Crude Oil Trade: If China avoids US oil in 2020, will Saudi Arabia step in?
With the trade war between China and the US escalating and with tariffs now in effect, it comes as no real surprise that oil prices have been declining this week. The big question remains what to expect from next week's meeting of OPEC members. The oil industry may start looking beyond Saudi Arabia's control, but any announcement could cause more price movements in the short-term.
Meanwhile, all eyes are now on China. The country's imports of US crude oil decreased in Q3 2018, long before the new tariffs. But the latter is rather significant, as China is now not expected to rely on US volumes in 2020, when requirements for light grades are set to boom. Beijing will have to source from elsewhere, while Riyadh will have to decide in favour or not for its most important client.
Saudi Arabia's market share in Chinese imports has improved significantly this year, bringing the country back to the top in the list of seaborne crude oil suppliers, while Saudi Arabia recently surpassed Russia in overall flows to China. As Russia typically produces heavier crude oil grades, this trend is expected to last.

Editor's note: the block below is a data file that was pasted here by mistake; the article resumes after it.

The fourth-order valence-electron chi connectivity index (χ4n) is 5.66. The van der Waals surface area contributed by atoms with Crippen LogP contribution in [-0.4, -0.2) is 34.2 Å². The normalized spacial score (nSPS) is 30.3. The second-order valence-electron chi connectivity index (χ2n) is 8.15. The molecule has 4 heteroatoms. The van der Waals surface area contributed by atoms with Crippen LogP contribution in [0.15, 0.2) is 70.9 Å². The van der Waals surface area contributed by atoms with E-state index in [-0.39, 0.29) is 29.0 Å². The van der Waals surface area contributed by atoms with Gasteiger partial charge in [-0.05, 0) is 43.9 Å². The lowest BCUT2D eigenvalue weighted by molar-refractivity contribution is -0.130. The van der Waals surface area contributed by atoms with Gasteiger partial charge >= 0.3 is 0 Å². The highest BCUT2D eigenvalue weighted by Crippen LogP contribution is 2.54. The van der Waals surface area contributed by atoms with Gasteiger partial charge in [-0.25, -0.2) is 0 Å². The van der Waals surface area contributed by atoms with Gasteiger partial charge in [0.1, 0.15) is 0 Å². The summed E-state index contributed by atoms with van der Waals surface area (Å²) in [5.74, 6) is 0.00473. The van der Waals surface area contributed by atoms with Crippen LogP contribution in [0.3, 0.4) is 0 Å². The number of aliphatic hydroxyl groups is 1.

As Iran and Venezuela are not expected to recover any time soon due to US sanctions, there are not many options left for China. The anticipated growth in Chinese demand for light crude could be easily satisfied by Saudi Arabia, if the Middle Eastern producer decides to support China's requirements.
Saudi Arabia has been producing around 500,000 b/d below its commitment. With IMO 2020 approaching soon, Chinese refineries will accelerate their production of LSFO. If the kingdom gets tempted to increase output, this could push oil prices much lower. The domino effect would then be felt on US production, with several companies already prioritising the improvement of operations instead of further production growth for next year.
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